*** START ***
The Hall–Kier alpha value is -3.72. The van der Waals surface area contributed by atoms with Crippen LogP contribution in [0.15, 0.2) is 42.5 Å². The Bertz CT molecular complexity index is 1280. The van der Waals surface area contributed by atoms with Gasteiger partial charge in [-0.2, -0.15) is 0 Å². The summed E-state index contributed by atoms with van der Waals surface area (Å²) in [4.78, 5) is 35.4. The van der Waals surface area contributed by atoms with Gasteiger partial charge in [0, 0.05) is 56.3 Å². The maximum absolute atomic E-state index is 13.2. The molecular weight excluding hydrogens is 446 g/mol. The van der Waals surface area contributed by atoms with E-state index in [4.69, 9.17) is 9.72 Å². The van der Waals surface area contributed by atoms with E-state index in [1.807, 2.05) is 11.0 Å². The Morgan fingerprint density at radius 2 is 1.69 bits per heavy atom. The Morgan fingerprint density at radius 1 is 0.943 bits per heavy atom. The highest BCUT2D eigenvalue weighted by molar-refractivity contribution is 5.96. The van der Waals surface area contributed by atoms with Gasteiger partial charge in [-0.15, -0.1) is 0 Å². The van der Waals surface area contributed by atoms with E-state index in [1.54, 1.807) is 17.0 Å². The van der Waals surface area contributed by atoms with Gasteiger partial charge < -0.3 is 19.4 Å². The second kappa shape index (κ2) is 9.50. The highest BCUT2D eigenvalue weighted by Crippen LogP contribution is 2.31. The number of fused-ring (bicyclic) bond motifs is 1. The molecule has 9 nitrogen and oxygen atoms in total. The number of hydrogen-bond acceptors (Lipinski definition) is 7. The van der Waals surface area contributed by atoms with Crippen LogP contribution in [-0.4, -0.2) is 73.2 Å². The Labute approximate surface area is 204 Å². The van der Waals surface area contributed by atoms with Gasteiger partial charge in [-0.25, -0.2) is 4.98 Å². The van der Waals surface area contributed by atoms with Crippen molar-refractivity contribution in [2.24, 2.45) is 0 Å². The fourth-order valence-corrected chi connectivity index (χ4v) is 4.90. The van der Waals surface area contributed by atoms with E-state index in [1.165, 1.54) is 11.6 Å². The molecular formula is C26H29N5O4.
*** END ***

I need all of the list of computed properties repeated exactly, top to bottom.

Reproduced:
The Hall–Kier alpha value is -3.72. The van der Waals surface area contributed by atoms with Crippen LogP contribution in [0.15, 0.2) is 42.5 Å². The Bertz CT molecular complexity index is 1280. The van der Waals surface area contributed by atoms with Gasteiger partial charge in [-0.2, -0.15) is 0 Å². The summed E-state index contributed by atoms with van der Waals surface area (Å²) in [4.78, 5) is 35.4. The van der Waals surface area contributed by atoms with Gasteiger partial charge in [0, 0.05) is 56.3 Å². The maximum absolute atomic E-state index is 13.2. The molecular weight excluding hydrogens is 446 g/mol. The van der Waals surface area contributed by atoms with E-state index in [4.69, 9.17) is 9.72 Å². The van der Waals surface area contributed by atoms with E-state index in [1.807, 2.05) is 11.0 Å². The Morgan fingerprint density at radius 2 is 1.69 bits per heavy atom. The Morgan fingerprint density at radius 1 is 0.943 bits per heavy atom. The highest BCUT2D eigenvalue weighted by molar-refractivity contribution is 5.96. The van der Waals surface area contributed by atoms with Gasteiger partial charge in [-0.15, -0.1) is 0 Å². The van der Waals surface area contributed by atoms with E-state index in [1.54, 1.807) is 17.0 Å². The van der Waals surface area contributed by atoms with Gasteiger partial charge < -0.3 is 19.4 Å². The second kappa shape index (κ2) is 9.50. The highest BCUT2D eigenvalue weighted by Crippen LogP contribution is 2.31. The number of fused-ring (bicyclic) bond motifs is 1. The molecule has 9 nitrogen and oxygen atoms in total. The number of hydrogen-bond acceptors (Lipinski definition) is 7. The van der Waals surface area contributed by atoms with Crippen LogP contribution in [-0.4, -0.2) is 73.2 Å². The Labute approximate surface area is 204 Å². The van der Waals surface area contributed by atoms with Gasteiger partial charge in [-0.25, -0.2) is 4.98 Å². The van der Waals surface area contributed by atoms with Crippen molar-refractivity contribution in [2.24, 2.45) is 0 Å². The fourth-order valence-corrected chi connectivity index (χ4v) is 4.90. The van der Waals surface area contributed by atoms with E-state index in [1.165, 1.54) is 11.6 Å². The molecular formula is C26H29N5O4.